- 1h 29m
Claire (Nymark), an unmarried pregnant teenager, finds an odd relation in Madame Mélikian (Ascaride), an older woman grieving over the death of her son.Claire (Nymark), an unmarried pregnant teenager, finds an odd relation in Madame Mélikian (Ascaride), an older woman grieving over the death of her son.Claire (Nymark), an unmarried pregnant teenager, finds an odd relation in Madame Mélikian (Ascaride), an older woman grieving over the death of her son.
Drawing A Bead On Quality
This is the kind of film that gives 'Art House' a good name. Given the title and style it compares favorably with La Dentelliere and that is praise indeed. The story is simplicity itself; a young supermarket worker, Claire Moutiers (Lola Naymark) with a passion for embroidery and a life that is going nowhere becomes pregnant almost in passing. Having no real attachment to the father she has to decide how to deal with the situation. Her first move is to approach a local embroiderer, Madame Melikian (Ariane Ascaride) for a job. M. Melikian has her own problems; her son has recently died in a road accident and by chance, his friend Guillaume (Thomas Laroppe) who survived the tragedy albeit at the expense of a badly scarred face, is the brother of Claire's friend Lucile. Soon after starting her new job Claire finds M Melikian comatose in the wake of a suicide attempt and alerts the authorities. From then on the film becomes a story of friendship, trust, healing and love. I doubt if there is a speech longer than two sentences from beginning to end, instead there are stunningly simple visuals like Clair cutting cabbages (in French 'cabbage' is an endearment as in ma petite chou) or Madame Melikian's hand touching that of Guillaume when Claire brings them face to face. The film builds its effects the way the two leads assemble a tapestry, slowly, painstakingly, one stitch at a time. In a film where every performance is way above average the two leads stand out like twin beacons, one (Naymark) remarkable and one (Ascaride) magnificent. One of the finest films of the last few years.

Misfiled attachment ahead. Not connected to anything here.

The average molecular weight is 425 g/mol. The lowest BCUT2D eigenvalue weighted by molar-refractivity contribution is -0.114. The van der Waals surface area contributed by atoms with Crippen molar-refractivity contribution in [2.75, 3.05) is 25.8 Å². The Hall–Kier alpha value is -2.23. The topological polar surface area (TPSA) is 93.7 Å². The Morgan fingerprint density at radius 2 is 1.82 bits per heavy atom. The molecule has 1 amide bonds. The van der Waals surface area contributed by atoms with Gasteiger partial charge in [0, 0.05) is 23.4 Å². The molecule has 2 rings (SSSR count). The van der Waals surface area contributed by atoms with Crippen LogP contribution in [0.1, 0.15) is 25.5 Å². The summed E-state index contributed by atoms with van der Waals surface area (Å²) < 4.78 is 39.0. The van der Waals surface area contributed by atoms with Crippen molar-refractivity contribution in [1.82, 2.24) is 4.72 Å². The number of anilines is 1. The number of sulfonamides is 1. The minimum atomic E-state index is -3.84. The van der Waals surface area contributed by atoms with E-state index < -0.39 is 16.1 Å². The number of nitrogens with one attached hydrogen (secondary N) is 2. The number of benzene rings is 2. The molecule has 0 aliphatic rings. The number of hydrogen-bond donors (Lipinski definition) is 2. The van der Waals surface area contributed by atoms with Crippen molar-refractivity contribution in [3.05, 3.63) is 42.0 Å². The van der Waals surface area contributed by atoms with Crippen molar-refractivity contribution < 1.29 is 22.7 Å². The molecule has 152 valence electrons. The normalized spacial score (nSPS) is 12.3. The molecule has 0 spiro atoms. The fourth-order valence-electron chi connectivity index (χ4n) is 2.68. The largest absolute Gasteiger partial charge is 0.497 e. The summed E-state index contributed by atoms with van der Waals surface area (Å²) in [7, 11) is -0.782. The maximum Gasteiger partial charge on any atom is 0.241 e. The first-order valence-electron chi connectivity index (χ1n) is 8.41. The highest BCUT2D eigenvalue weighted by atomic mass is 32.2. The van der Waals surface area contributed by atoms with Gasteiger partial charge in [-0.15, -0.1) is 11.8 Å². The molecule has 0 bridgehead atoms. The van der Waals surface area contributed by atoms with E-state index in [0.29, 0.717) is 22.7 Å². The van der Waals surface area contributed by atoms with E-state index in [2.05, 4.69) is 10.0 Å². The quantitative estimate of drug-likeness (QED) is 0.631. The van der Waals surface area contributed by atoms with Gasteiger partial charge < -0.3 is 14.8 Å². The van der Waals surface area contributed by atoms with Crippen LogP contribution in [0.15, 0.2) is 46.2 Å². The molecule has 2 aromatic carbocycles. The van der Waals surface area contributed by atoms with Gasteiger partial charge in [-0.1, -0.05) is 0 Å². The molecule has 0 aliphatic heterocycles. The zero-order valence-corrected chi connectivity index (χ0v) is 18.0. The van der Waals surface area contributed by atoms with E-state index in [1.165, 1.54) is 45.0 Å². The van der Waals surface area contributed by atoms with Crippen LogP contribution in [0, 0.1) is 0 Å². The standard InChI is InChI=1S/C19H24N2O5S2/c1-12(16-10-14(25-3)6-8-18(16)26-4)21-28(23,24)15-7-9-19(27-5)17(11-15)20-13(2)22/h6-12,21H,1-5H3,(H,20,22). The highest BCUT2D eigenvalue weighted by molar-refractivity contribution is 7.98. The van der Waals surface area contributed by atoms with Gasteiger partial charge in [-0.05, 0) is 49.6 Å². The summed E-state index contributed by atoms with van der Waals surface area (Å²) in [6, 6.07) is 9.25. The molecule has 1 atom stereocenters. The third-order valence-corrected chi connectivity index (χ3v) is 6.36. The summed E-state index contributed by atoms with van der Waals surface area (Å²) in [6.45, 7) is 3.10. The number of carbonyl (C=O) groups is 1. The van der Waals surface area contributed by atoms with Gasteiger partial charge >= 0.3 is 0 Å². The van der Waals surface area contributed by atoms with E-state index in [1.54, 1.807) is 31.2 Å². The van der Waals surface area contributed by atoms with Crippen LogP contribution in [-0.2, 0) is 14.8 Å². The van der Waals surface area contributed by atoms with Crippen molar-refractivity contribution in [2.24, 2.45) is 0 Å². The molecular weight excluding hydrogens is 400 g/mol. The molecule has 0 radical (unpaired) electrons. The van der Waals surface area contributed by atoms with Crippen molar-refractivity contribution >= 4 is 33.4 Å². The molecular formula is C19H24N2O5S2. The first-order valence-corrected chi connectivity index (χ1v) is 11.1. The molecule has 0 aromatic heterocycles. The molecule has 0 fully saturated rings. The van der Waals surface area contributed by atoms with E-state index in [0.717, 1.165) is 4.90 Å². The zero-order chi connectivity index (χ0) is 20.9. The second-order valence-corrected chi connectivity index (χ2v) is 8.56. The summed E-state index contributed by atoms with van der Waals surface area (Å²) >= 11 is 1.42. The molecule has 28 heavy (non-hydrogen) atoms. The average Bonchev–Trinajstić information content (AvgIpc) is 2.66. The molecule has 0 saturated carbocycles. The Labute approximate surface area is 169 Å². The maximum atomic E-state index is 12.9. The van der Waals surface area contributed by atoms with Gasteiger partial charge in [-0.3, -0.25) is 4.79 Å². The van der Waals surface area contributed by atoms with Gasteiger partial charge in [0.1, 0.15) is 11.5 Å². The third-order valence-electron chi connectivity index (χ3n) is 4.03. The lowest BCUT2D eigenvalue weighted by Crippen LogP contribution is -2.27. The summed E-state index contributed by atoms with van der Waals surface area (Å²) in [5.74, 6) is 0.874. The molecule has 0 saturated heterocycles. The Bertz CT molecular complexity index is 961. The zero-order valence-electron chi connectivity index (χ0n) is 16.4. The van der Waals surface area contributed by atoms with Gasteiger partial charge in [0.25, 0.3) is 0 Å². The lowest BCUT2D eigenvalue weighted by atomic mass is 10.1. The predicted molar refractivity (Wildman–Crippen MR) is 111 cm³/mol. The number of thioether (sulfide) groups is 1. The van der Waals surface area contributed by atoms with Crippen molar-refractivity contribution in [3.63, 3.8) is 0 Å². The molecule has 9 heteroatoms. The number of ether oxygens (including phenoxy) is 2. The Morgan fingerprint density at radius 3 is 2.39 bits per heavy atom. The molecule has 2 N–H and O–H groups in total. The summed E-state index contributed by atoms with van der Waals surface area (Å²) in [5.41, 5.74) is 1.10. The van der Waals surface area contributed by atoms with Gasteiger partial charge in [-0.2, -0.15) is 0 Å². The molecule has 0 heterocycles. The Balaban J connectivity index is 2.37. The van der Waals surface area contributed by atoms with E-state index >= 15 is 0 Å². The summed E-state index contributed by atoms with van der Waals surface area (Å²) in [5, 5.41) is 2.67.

- Dec 31, 2004
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